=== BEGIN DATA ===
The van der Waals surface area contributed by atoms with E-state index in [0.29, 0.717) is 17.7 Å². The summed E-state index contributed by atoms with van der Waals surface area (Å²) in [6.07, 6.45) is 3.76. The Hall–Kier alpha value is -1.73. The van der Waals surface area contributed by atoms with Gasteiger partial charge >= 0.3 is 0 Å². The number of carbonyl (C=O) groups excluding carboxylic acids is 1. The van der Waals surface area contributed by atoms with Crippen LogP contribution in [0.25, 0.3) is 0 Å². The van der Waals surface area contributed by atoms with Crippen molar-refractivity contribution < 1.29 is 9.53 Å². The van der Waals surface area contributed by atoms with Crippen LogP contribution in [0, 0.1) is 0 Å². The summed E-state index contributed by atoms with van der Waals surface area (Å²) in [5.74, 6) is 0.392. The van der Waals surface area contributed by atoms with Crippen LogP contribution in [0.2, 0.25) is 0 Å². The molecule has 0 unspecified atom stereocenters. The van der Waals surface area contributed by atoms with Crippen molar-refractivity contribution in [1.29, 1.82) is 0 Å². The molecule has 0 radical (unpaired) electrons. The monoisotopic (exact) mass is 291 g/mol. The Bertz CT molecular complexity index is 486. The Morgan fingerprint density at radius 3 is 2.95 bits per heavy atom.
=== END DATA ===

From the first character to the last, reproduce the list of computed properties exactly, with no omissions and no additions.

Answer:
The van der Waals surface area contributed by atoms with E-state index in [0.29, 0.717) is 17.7 Å². The summed E-state index contributed by atoms with van der Waals surface area (Å²) in [6.07, 6.45) is 3.76. The Hall–Kier alpha value is -1.73. The van der Waals surface area contributed by atoms with Gasteiger partial charge >= 0.3 is 0 Å². The number of carbonyl (C=O) groups excluding carboxylic acids is 1. The van der Waals surface area contributed by atoms with Crippen LogP contribution in [0.25, 0.3) is 0 Å². The van der Waals surface area contributed by atoms with Crippen molar-refractivity contribution < 1.29 is 9.53 Å². The van der Waals surface area contributed by atoms with Crippen LogP contribution in [0, 0.1) is 0 Å². The summed E-state index contributed by atoms with van der Waals surface area (Å²) in [5.74, 6) is 0.392. The van der Waals surface area contributed by atoms with Crippen LogP contribution in [0.2, 0.25) is 0 Å². The molecule has 0 unspecified atom stereocenters. The van der Waals surface area contributed by atoms with Crippen molar-refractivity contribution in [1.29, 1.82) is 0 Å². The molecule has 0 radical (unpaired) electrons. The monoisotopic (exact) mass is 291 g/mol. The Bertz CT molecular complexity index is 486. The Morgan fingerprint density at radius 3 is 2.95 bits per heavy atom.